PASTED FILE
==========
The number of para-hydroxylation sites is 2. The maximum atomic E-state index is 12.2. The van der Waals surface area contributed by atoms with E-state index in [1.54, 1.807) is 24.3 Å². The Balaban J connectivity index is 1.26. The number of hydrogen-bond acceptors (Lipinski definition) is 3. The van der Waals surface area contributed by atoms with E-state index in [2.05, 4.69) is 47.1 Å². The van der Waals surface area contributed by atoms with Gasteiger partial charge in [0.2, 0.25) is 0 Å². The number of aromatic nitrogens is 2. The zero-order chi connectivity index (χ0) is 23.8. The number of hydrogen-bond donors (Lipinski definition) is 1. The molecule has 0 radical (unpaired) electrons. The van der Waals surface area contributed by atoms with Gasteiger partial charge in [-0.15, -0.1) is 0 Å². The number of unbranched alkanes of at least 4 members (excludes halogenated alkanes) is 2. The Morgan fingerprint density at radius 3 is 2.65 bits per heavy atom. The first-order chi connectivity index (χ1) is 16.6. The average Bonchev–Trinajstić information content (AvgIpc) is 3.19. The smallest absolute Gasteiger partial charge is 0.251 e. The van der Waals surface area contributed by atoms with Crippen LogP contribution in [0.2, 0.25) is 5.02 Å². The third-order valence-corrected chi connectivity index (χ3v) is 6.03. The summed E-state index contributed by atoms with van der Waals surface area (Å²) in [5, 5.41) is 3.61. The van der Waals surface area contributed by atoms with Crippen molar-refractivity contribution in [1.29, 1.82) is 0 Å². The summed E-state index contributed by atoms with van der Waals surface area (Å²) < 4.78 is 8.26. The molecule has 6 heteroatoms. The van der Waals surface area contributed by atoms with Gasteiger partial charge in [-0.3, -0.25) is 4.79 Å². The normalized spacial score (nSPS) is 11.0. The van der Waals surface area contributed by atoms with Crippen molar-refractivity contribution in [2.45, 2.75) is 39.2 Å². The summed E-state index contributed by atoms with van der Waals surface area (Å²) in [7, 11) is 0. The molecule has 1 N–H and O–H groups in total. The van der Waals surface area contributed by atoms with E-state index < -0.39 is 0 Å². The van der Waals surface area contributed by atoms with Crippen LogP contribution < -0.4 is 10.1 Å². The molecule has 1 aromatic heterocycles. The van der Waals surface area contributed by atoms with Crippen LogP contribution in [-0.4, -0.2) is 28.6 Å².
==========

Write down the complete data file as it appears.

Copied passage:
The number of para-hydroxylation sites is 2. The maximum atomic E-state index is 12.2. The van der Waals surface area contributed by atoms with E-state index in [1.54, 1.807) is 24.3 Å². The Balaban J connectivity index is 1.26. The number of hydrogen-bond acceptors (Lipinski definition) is 3. The van der Waals surface area contributed by atoms with E-state index in [2.05, 4.69) is 47.1 Å². The van der Waals surface area contributed by atoms with Gasteiger partial charge in [0.2, 0.25) is 0 Å². The number of aromatic nitrogens is 2. The zero-order chi connectivity index (χ0) is 23.8. The number of hydrogen-bond donors (Lipinski definition) is 1. The molecule has 0 radical (unpaired) electrons. The van der Waals surface area contributed by atoms with Gasteiger partial charge in [-0.15, -0.1) is 0 Å². The number of unbranched alkanes of at least 4 members (excludes halogenated alkanes) is 2. The Morgan fingerprint density at radius 3 is 2.65 bits per heavy atom. The first-order chi connectivity index (χ1) is 16.6. The average Bonchev–Trinajstić information content (AvgIpc) is 3.19. The smallest absolute Gasteiger partial charge is 0.251 e. The van der Waals surface area contributed by atoms with Crippen LogP contribution in [0.2, 0.25) is 5.02 Å². The third-order valence-corrected chi connectivity index (χ3v) is 6.03. The summed E-state index contributed by atoms with van der Waals surface area (Å²) in [5, 5.41) is 3.61. The van der Waals surface area contributed by atoms with Crippen molar-refractivity contribution in [1.29, 1.82) is 0 Å². The summed E-state index contributed by atoms with van der Waals surface area (Å²) < 4.78 is 8.26. The molecule has 6 heteroatoms. The van der Waals surface area contributed by atoms with Gasteiger partial charge in [-0.3, -0.25) is 4.79 Å². The normalized spacial score (nSPS) is 11.0. The van der Waals surface area contributed by atoms with Crippen molar-refractivity contribution in [2.45, 2.75) is 39.2 Å². The summed E-state index contributed by atoms with van der Waals surface area (Å²) in [7, 11) is 0. The molecule has 1 N–H and O–H groups in total. The van der Waals surface area contributed by atoms with E-state index < -0.39 is 0 Å². The van der Waals surface area contributed by atoms with Crippen LogP contribution < -0.4 is 10.1 Å². The molecule has 1 aromatic heterocycles. The van der Waals surface area contributed by atoms with Crippen LogP contribution in [-0.4, -0.2) is 28.6 Å².